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Motherhood

First Post: The Birth Story of James Daly (a sleeping angel)

I am starting this blog because one of the things that got me through the most difficult time of my life was reading other people’s stories. If my story can help just one person dealing with infant loss, then that would be more than enough for me. My future posts will be nowhere as long as this, I promise!

Me in a nutshell: My name is Lindsey. I am a twenty-six year old married mother of two beautiful boys (2.5 and 1 years old). I am married to my high school sweetheart (though we dated around in college because we went to schools far away from each other– another story for another day). He is finishing up medical school, and we are currently in the midst of interviews for different residency programs, so we have no idea where we will be moving to if we have to move next summer. Needless to say, the past few years have been a bit stressful for us as we began to grow our family, moved all around the state, and adjusted to married life, medical school life, and parent life.

Things finally settled down for us when we got to move back to our hometown for 3rd and 4th year rotations. Our families are here, which everyone knows is invaluable when you have children. With things going so well, we came to the conclusion we wanted to have a third baby sooner rather than later. We got pregnant easily– which is such a blessing– and learned that we were going to be having another baby boy. I feel so guilty now that I was ever disappointed that this baby was a boy. Having two boys already, I was thought I was due to get my little girl.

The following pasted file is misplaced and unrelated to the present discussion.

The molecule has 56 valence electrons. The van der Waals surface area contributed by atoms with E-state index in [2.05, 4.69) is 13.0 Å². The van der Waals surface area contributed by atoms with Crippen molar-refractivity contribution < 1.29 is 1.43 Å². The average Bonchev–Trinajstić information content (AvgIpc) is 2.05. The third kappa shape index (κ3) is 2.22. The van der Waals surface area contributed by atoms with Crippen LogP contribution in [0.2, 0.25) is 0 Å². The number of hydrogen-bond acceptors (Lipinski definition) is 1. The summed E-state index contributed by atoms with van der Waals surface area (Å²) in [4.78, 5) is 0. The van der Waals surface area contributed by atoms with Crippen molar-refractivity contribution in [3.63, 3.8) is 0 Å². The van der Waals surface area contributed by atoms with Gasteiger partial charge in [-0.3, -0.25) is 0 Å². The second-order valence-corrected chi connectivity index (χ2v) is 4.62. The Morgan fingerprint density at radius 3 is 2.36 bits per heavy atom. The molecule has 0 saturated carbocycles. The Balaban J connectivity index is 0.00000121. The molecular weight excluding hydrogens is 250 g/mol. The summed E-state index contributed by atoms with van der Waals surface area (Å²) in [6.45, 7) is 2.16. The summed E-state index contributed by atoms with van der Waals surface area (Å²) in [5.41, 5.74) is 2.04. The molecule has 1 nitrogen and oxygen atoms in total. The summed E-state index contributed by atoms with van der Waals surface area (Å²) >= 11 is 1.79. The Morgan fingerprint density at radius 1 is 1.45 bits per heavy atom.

This third pregnancy was normal for the most part– minus some bleeding early on and morning sickness that I had never experienced with my first two, but that all tapered off around 12 weeks, and everything seemed to be going great. We made it to the 20 week mark, and Matt and I were so excited for the anatomy scan (the super long ultrasound where they measure everything about the baby and confirm the gender). That morning, something just didn’t feel right. I had a couple of contractions that felt like actual labor contractions (totally different than Braxton-Hicks, if you know you know), so I started freaking out. We got the boys squared away with the in-laws, and hurried to our scheduled 2:00 appointment; meanwhile, I thought I felt something coming out of me, but I honestly thought I had to go to the bathroom. When I did, I knew something was terribly wrong. The doctor checked me and told me what a parent never wants to hear: “We’re going to do everything we can, but it doesn’t look good.”